Kansas City’s Smart Sewer program represents the nation’s first federal consent decree to include green infrastructure solutions in the reduction of wastewater overflows, as well as the city’s largest infrastructure investment to date. Projects that include the words “first” and “largest” do not come along without the strong leadership of a “Water Champion” such as Special Assistant City Manager Andy Shively, PE, who shares his experience and expertise in this Q&A.
A smart-water expert details the impact of data and analytics on the water sector.
AWWA's Annual Conference & Exposition (ACE) hits The City of Brotherly Love with a flurry of new technologies.
The American Water Works Association’s annual State of the Water Industry (SOTWI) study reveals declining confidence compared to recent years.
Rudolph S. Chow, director of the City of Baltimore's Department of Public Works, shares three decades of insight in the course of 10 questions and answers.
Airtime for water industry issues used to be a rarity in mainstream news, but that has changed of late — a development that is not particularly welcome, considering that bad news makes for good copy.
The U.S. EPA has a job to do despite having its financial and human resources trimmed by the new presidential administration. Three U.S. EPA Office of Water directors, presenting at the 2017 Water & Wastewater Equipment Manufacturers Association (WWEMA) Washington Forum, laid out action plans for addressing the nation's most pressing water-quality threats in a manner that can (or must) achieve results efficiently.
The labor crisis at water and wastewater utilities across the U.S. is well documented, but answers to the problem — a graying workforce retiring en masse, resulting in both physical vacancies and knowledge gaps to fill — are much harder to find.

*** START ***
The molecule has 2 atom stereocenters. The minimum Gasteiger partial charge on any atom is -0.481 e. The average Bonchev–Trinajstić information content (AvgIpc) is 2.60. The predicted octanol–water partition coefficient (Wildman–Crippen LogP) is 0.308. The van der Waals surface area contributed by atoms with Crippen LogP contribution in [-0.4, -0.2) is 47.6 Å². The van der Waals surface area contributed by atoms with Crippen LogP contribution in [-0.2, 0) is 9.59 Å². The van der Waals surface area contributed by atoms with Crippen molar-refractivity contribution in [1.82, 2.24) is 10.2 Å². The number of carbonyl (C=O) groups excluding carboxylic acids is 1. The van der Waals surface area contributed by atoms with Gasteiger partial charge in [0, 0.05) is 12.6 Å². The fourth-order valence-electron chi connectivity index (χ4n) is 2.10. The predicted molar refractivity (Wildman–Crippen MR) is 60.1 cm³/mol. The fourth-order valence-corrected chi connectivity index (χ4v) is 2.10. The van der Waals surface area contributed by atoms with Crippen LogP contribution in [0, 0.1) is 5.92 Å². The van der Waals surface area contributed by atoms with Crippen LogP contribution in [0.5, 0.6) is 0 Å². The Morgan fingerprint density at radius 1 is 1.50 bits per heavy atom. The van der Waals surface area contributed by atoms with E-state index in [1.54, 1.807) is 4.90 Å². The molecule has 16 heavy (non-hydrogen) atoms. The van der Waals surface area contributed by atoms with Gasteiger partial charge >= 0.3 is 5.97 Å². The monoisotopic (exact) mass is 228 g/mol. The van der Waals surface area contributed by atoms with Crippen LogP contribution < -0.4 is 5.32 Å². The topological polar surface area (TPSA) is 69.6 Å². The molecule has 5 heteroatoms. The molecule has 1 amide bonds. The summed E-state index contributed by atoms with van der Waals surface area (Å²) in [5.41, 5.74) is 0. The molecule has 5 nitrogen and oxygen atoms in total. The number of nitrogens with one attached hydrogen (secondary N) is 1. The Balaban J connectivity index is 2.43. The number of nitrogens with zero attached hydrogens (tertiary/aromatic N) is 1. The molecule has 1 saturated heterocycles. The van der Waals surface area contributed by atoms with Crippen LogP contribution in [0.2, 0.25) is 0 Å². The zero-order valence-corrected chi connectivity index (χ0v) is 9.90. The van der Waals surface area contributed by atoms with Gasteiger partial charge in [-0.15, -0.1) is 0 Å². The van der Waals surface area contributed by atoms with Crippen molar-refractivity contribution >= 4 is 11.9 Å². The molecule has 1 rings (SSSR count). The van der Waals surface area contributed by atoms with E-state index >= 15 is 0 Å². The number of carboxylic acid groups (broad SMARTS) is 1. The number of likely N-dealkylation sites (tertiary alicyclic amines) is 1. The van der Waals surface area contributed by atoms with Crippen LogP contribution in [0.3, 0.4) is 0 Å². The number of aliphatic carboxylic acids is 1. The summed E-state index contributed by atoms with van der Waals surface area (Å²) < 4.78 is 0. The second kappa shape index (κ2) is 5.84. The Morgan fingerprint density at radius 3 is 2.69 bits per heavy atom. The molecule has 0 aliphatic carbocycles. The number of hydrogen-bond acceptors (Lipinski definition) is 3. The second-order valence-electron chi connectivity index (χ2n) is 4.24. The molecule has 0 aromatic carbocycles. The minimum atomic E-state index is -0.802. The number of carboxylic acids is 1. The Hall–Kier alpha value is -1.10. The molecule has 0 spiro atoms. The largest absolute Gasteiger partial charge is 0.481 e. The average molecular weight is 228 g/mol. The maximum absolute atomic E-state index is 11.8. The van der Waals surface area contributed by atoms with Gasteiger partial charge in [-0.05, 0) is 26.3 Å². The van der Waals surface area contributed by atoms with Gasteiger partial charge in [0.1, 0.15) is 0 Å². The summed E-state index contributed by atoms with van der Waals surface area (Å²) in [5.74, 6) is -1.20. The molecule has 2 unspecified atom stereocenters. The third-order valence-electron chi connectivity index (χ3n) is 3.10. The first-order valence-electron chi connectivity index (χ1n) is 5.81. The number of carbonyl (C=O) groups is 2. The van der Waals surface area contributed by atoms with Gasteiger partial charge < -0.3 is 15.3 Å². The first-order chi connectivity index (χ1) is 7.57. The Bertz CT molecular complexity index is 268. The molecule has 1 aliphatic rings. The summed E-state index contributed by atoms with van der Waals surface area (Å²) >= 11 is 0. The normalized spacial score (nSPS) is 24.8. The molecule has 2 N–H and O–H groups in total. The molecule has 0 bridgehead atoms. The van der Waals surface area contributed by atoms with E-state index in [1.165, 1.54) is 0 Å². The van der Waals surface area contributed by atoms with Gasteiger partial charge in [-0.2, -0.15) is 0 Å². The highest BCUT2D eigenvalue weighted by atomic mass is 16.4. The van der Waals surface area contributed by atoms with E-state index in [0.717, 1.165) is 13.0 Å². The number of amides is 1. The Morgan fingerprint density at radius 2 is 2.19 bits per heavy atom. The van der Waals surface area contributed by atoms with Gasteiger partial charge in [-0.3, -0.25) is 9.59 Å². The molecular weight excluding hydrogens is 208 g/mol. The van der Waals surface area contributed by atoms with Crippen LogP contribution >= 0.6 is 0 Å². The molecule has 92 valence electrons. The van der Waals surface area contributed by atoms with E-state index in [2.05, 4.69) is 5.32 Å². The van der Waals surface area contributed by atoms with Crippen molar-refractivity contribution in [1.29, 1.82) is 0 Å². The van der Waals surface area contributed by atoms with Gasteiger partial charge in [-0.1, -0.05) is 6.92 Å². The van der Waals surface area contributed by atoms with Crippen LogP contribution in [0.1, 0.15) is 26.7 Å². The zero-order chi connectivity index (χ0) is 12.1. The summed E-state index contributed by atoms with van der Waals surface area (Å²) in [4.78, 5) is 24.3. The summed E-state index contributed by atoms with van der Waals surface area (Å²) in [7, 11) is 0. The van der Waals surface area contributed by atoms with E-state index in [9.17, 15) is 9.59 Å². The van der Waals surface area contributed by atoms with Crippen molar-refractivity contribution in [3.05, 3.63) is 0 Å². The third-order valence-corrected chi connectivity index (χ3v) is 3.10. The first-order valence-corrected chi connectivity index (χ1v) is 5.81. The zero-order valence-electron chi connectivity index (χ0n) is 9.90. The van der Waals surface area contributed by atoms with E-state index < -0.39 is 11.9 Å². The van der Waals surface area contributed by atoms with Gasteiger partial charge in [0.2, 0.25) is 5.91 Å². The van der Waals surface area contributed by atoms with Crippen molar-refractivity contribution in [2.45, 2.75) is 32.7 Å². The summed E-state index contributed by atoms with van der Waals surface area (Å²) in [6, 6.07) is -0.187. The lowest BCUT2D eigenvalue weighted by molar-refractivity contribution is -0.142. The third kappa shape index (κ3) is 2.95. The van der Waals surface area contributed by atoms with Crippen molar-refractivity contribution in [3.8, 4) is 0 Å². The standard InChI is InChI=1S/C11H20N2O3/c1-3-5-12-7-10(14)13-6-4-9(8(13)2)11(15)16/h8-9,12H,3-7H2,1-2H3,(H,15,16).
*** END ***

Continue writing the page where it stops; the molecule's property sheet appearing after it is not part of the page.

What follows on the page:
“Water Champion” Paula Kehoe looks to do for the nation what she did for San Francisco — to greatly expand water reuse opportunities and implementation. In this Q&A, she discusses her new role as chair of a national commission for onsite non-potable reuse, the San Francisco model, and the best practices and obstacles for sustainable water operations.
This January, a national leader emerged with a plan to shake up the status quo, touting a “business” approach to rectify historic “inadequacies” of our system. And we should all be on board with the plan, because it means potentially great things for the water and wastewater industry.
The Global Cleantech 100 identifies nine innovative water/wastewater technologies set to make significant market impact in the next decade.
It’s a buzzword for the industry, but what does it really entail?
Many drinking water utilities have made or are considering the switch from chlorine to chloramine to avoid regulated disinfection byproducts. However, the Water Research Foundation warns that chloramination presents its own set of problems.
In the years the U.S. EPA has worked under the Obama administration, the agency has been very active. Depending on your perspective, that may be good or bad. While some see new regulations as necessary to protect citizens and the environment (and to drive innovation in the water sector), others argue that recent actions have been overly restrictive and unduly burdensome.